Articles Posted in SEC Enforcement

Four Firms Are Ordered to Pay $4.75M for Market Access Rule Violations

The Financial Industry Regulatory Authority, CBOE Holdings company Bats, the New York Stock Exchange, NASDAQ, and their affiliated Exchanges have fined four financial firms $4.75M collectively for violating the Securities Exchange Act of 1934’s Rule 15c3-5, which is also known as the Market Access Rule. The fines are: $2.5M for Deutsche Bank (DB), $800K for J.P. Morgan (JPM), $1M for Citigroup (C), and $450K for Interactive Brokers (IBKR).

The firms have given market access to quite a number clients that engage in millions of trades daily. However, according to FINRA, Bats, NASDAQ, and NYSE, when doing so, they purportedly did not comply with at least one of the Market Access Rule’s provisions when they did not put in place certain risk management controls and procedures so that orders that were “erroneous or duplicative,” or went beyond certain kinds of thresholds, could be detected or prevented. The firms are also accused of not having systems in place for properly supervising customer trading so that “potentially volatile and manipulative activity” could be avoided.

The US Securities and Exchange Commission has brought fraud charges against two men and their company, United Business Alliance, LLC, for allegedly running a prime bank investment scam. The regulator is seeking permanent injunctions, disgorgement of ill-gotten gains, prejudgment interest, and civil penalties.

According to the regulator’s complaint, between 10/2013 and 7/2015, George Frank Polera and Anthony Joseph Marino, through United Business Alliance, took part in a fraudulent prime bank scam, raising over $615k from 10 investors. The two men lacked the registration required to sell investments.

The two men, who are based in Las Vegas, and their company allegedly promised investors huge return rates, including 90% every two weeks for 40 weeks on one investment and 84% per year on one note. Investors were sold securities that were either promissory notes or investment contracts.

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Lawyer Barred Over Fraud Allegations
The US Securities and Exchange Commission has barred David Lubin, a New York-based lawyer, from practicing or appearing before the regulator and acting as any company’s director or officer. The regulator is accusing him of making misleading and false statements in corporate filings and committing fraud while he was the attorney and director of Entertainment Art. He was also the public company’s biggest shareholder.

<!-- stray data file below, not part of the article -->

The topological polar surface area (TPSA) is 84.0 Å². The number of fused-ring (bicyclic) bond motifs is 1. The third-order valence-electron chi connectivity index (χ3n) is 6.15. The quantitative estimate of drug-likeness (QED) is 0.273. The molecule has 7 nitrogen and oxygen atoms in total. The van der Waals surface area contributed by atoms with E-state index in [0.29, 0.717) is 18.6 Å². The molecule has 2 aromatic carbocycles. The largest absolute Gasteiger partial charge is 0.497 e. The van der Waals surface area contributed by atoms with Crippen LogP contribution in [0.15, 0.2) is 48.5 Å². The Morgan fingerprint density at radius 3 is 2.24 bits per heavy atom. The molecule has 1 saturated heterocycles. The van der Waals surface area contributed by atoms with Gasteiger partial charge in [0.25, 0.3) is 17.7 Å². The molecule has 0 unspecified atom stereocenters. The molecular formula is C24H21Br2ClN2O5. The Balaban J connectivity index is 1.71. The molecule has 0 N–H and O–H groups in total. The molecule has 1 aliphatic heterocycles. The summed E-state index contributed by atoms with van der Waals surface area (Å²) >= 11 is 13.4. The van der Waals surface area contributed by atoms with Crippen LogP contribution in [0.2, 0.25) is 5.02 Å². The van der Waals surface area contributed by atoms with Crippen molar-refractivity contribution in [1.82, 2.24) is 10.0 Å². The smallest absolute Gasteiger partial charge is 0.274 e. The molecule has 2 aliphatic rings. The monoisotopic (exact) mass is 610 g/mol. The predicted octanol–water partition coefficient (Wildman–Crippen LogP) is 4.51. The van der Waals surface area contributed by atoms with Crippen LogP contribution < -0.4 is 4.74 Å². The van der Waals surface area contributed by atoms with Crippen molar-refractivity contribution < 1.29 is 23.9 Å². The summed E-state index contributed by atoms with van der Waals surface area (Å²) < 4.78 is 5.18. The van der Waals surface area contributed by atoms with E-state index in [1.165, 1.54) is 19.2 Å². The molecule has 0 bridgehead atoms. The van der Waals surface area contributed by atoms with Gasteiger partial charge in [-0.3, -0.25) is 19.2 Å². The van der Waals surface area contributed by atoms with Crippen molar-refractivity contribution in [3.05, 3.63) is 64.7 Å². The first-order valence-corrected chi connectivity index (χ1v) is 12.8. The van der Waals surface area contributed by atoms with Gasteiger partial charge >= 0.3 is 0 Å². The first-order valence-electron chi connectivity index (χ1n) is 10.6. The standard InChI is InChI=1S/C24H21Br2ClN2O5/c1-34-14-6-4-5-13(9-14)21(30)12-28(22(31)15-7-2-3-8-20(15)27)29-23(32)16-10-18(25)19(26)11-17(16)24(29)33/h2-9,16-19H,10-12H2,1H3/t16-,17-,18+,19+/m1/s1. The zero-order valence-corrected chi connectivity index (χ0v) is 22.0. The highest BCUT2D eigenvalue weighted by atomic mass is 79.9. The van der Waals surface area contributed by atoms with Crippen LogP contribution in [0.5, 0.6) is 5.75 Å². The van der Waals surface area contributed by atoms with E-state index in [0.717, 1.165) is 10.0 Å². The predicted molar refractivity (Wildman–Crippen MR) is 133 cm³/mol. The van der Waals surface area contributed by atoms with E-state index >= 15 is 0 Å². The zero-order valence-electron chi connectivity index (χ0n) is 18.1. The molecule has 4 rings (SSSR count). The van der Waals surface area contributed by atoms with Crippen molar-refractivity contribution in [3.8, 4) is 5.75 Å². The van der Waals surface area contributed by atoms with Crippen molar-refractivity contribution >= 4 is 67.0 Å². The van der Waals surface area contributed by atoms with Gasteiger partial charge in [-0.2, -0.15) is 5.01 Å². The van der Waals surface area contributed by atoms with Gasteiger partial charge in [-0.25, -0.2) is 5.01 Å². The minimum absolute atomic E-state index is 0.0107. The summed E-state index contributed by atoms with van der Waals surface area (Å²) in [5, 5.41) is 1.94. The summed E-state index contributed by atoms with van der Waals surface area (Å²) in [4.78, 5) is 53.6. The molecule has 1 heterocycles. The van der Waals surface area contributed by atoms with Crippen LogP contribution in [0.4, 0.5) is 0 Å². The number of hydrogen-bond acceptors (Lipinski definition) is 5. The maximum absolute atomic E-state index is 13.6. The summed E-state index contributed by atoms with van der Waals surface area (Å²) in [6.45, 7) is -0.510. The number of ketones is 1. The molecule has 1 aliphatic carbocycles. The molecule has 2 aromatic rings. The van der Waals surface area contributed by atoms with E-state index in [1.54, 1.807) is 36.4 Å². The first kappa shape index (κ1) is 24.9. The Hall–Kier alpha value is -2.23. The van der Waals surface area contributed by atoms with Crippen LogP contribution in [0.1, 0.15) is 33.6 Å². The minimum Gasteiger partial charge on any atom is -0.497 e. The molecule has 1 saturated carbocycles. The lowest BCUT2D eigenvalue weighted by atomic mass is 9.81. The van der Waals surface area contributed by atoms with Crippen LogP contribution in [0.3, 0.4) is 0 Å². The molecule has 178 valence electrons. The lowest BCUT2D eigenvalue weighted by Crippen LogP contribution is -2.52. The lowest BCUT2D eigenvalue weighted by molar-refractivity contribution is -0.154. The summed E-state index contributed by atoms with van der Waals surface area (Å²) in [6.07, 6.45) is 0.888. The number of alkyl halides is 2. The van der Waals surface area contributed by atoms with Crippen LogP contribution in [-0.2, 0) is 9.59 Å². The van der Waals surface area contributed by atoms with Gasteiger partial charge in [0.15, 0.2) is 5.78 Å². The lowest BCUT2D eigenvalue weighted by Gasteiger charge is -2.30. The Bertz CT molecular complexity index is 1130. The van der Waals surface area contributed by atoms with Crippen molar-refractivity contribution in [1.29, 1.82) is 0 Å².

According to the SEC’s securities order, not only did Lubin draft and sign misleading public filings, but also, he concealed their “true ownership” as well as that the fact that a significant chunk of the shares were of a “restricted nature.”

As a result, after Entertainment Art’s name was changed to Biozoom, over 14 million shares were resold illegally in an unregistered distribution, rendering $34M of illicit profits. At the time, the shares had belonged to a shell investor.

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Ex-Adviser of Retired NBA Player Tim Duncan is Barred from the Industry

The US Securities and Exchange Commission has gotten a judgment barring former financial adviser Charles A. Banks IV from the securities industry. Banks, who pleaded guilty to wire fraud that involved bilking ex-NBA player Tim Duncan, was sentenced to 48 months in prison in criminal court and ordered to pay $7.5M in restitution.

Now, because he committed investment fraud, Banks is also banned from the industry, as well as prohibited from serving as a director or an officer of any public company. Banks also must pay a penalty, disgorgement, and pre-judgment interest.

Penn West Petroleum is Accused of Accounting Fraud

The US Securities and Exchange Commission has charged Penn West Petroleum Ltd., now called Obsidian Energy Ltd., and three of its ex-finance executives with involvement in an alleged accounting fraud. According to the regulator, the Canadian-based oil and gas company fraudulently transferred hundreds of millions of dollars in expenses to capital expenditure accounts from its operating expense accounts. As a result, Penn West was able to artificially lower operating expenses by up to 20% during some periods, as well as falsely enhance the metrics having to do with profitability and oil extraction efficiency. These metrics are important for selling barrels of oil.

The SEC is accusing ex-Penn West CFO Todd Takeyasu, ex-VP of Accounting and Reporting Jeffery Curan, and ex-Operations Controller Waldermar Grab of running the accounting fraud. The regulator claims that the three men violated federal securities laws related to antifraud, books and records, reporting, and internal controls provisions.

The US Securities and Exchange Commission is charging two-ex Nomura (NMR) head traders with fraud. Kee Chan and James Im ran Nomura Securities International Inc.’s commercial mortgage-backed securities desk. The regulator claims that they purposely lied to customers to inflate profits for themselves and the firm. As a result, said the SEC, the two of them made an additional over $750K in trading profits for the desk. They received healthy bonuses as a result.